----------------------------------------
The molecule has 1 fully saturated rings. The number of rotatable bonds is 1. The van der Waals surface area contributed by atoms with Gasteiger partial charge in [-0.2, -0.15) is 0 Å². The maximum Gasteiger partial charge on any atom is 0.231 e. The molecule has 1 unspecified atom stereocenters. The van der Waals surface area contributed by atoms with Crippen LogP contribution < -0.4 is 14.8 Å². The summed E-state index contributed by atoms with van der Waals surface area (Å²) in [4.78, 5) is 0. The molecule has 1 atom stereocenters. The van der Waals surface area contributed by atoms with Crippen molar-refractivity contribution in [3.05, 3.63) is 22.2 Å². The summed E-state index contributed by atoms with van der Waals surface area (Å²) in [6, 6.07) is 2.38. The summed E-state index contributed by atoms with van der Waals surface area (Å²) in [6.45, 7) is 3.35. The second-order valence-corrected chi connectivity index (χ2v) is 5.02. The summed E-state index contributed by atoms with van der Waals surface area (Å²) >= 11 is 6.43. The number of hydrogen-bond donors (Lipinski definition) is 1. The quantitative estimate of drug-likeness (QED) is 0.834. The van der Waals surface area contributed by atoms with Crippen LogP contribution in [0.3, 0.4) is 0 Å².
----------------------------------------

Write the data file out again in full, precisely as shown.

The molecule has 1 fully saturated rings. The number of rotatable bonds is 1. The van der Waals surface area contributed by atoms with Gasteiger partial charge in [-0.2, -0.15) is 0 Å². The maximum Gasteiger partial charge on any atom is 0.231 e. The molecule has 1 unspecified atom stereocenters. The van der Waals surface area contributed by atoms with Crippen LogP contribution < -0.4 is 14.8 Å². The summed E-state index contributed by atoms with van der Waals surface area (Å²) in [4.78, 5) is 0. The molecule has 1 atom stereocenters. The van der Waals surface area contributed by atoms with Crippen molar-refractivity contribution in [3.05, 3.63) is 22.2 Å². The summed E-state index contributed by atoms with van der Waals surface area (Å²) in [6, 6.07) is 2.38. The summed E-state index contributed by atoms with van der Waals surface area (Å²) in [6.45, 7) is 3.35. The second-order valence-corrected chi connectivity index (χ2v) is 5.02. The summed E-state index contributed by atoms with van der Waals surface area (Å²) >= 11 is 6.43. The number of hydrogen-bond donors (Lipinski definition) is 1. The quantitative estimate of drug-likeness (QED) is 0.834. The van der Waals surface area contributed by atoms with Crippen LogP contribution in [0.3, 0.4) is 0 Å².